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    On the buzzword approach to policy formation

    Loughlin, Michael (2002) On the buzzword approach to policy formation. Journal of evaluation in clinical practice, 8 (2). pp. 229-242. ISSN 1365-2753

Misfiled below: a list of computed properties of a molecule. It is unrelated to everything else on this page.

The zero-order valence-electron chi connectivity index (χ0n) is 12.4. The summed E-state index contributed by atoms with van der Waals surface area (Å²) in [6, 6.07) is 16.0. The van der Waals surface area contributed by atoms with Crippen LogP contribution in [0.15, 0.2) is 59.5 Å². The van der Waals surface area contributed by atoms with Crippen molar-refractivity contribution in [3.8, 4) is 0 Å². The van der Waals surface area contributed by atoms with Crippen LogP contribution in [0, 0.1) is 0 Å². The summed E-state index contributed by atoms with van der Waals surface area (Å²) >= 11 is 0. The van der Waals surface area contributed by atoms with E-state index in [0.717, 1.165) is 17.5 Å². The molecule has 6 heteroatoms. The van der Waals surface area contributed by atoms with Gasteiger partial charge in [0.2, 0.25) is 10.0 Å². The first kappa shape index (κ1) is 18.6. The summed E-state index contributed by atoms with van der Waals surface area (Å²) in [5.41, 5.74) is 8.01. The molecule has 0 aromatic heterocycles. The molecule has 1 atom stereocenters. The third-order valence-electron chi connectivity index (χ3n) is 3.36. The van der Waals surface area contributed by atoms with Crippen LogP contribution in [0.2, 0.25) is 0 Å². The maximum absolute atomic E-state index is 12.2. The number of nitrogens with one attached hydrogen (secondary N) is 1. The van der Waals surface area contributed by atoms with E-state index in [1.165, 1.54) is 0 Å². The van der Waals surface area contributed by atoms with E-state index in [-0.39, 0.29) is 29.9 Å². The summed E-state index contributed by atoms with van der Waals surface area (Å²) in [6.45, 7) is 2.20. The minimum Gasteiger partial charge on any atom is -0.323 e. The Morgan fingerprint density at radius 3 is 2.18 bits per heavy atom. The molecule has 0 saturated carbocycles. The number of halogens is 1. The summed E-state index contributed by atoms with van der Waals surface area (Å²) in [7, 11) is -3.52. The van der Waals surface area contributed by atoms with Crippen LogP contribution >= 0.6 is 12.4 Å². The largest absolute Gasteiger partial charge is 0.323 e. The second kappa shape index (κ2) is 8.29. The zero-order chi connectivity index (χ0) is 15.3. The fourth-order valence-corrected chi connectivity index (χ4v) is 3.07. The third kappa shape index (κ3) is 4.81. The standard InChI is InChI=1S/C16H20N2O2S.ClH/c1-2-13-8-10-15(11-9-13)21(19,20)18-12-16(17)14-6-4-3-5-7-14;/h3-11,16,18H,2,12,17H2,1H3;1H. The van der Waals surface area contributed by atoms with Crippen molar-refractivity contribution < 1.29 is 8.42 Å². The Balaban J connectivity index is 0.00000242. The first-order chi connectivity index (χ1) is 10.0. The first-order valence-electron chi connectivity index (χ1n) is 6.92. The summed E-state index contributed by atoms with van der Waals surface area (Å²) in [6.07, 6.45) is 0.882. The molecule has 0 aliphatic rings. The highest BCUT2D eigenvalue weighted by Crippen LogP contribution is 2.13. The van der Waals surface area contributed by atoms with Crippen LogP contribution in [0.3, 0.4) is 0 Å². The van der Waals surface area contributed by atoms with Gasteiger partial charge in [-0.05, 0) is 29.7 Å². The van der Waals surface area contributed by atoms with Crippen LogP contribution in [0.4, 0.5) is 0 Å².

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    This article draws attention to an absurd feature of contemporary political life that significantly affects health service policy and calls for an urgent explanation. Policies are formed by a process that privileges rhetoric over reality, producing policies that are ‘operationalized’ first and only ‘conceptualized’ at a later date. Two influential articles on clinical governance illustrate this phenomenon perfectly. Lack of clarity about its true meaning and nature is a key feature of clinical governance. The lack of clarity allows policy-makers to shift responsibility for the problems of the health service onto the workforce, who are required to interpret the deliberately vague and platitudinous statements of management in order to implement the policy. But management, through the creation of monitoring agencies, reserves the right to determine whether the policy has been correctly interpreted, thus retaining power without responsibility. Government and senior management have abandoned the communicative function of language, eschewing reasoned debate (as characterized by the use of evidence and structured argument), instead employing language exclusively for the purposes of control and manipulation. Those of us still concerned that the future of our essential services should be determined by open and reasonable debate need to discuss urgently how to explain and respond to this appalling situation.

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